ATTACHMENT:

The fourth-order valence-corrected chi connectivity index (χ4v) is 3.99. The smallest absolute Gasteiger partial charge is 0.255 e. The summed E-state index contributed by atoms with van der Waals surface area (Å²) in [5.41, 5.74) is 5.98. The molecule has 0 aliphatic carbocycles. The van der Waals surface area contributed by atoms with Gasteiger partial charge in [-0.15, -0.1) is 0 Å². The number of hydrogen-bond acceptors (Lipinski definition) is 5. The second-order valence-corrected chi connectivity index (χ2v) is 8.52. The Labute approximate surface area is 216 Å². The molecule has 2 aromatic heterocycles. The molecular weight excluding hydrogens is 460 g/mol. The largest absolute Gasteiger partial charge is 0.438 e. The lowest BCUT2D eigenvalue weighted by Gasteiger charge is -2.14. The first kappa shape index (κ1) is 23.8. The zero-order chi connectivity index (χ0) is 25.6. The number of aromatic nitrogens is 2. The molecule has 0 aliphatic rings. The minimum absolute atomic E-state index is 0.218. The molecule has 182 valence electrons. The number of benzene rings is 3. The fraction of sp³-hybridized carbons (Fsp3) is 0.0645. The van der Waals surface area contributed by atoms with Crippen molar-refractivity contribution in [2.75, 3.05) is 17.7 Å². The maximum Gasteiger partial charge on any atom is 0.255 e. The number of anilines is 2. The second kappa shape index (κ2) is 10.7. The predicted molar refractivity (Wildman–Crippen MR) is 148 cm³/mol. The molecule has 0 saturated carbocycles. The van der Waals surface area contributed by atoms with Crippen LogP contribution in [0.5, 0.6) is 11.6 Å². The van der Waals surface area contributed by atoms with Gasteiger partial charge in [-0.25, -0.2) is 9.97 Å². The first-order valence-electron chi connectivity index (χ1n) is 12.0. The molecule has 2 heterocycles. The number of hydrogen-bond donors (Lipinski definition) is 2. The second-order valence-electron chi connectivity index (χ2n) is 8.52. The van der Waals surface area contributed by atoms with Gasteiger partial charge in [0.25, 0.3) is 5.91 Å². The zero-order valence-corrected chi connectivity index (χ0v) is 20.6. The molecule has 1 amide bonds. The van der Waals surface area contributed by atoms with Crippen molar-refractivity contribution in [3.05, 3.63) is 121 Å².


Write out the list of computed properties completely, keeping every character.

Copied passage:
The fourth-order valence-corrected chi connectivity index (χ4v) is 3.99. The smallest absolute Gasteiger partial charge is 0.255 e. The summed E-state index contributed by atoms with van der Waals surface area (Å²) in [5.41, 5.74) is 5.98. The molecule has 0 aliphatic carbocycles. The van der Waals surface area contributed by atoms with Gasteiger partial charge in [-0.15, -0.1) is 0 Å². The number of hydrogen-bond acceptors (Lipinski definition) is 5. The second-order valence-corrected chi connectivity index (χ2v) is 8.52. The Labute approximate surface area is 216 Å². The molecule has 2 aromatic heterocycles. The molecular weight excluding hydrogens is 460 g/mol. The largest absolute Gasteiger partial charge is 0.438 e. The lowest BCUT2D eigenvalue weighted by Gasteiger charge is -2.14. The first kappa shape index (κ1) is 23.8. The zero-order chi connectivity index (χ0) is 25.6. The number of aromatic nitrogens is 2. The molecule has 0 aliphatic rings. The minimum absolute atomic E-state index is 0.218. The molecule has 182 valence electrons. The number of benzene rings is 3. The fraction of sp³-hybridized carbons (Fsp3) is 0.0645. The van der Waals surface area contributed by atoms with Crippen molar-refractivity contribution in [2.75, 3.05) is 17.7 Å². The maximum Gasteiger partial charge on any atom is 0.255 e. The number of anilines is 2. The second kappa shape index (κ2) is 10.7. The predicted molar refractivity (Wildman–Crippen MR) is 148 cm³/mol. The molecule has 0 saturated carbocycles. The van der Waals surface area contributed by atoms with Crippen LogP contribution in [0.5, 0.6) is 11.6 Å². The van der Waals surface area contributed by atoms with Gasteiger partial charge in [-0.25, -0.2) is 9.97 Å². The first-order valence-electron chi connectivity index (χ1n) is 12.0. The molecule has 2 heterocycles. The number of hydrogen-bond donors (Lipinski definition) is 2. The second-order valence-electron chi connectivity index (χ2n) is 8.52. The van der Waals surface area contributed by atoms with Gasteiger partial charge in [0.25, 0.3) is 5.91 Å². The zero-order valence-corrected chi connectivity index (χ0v) is 20.6. The molecule has 1 amide bonds. The van der Waals surface area contributed by atoms with Crippen molar-refractivity contribution in [3.05, 3.63) is 121 Å².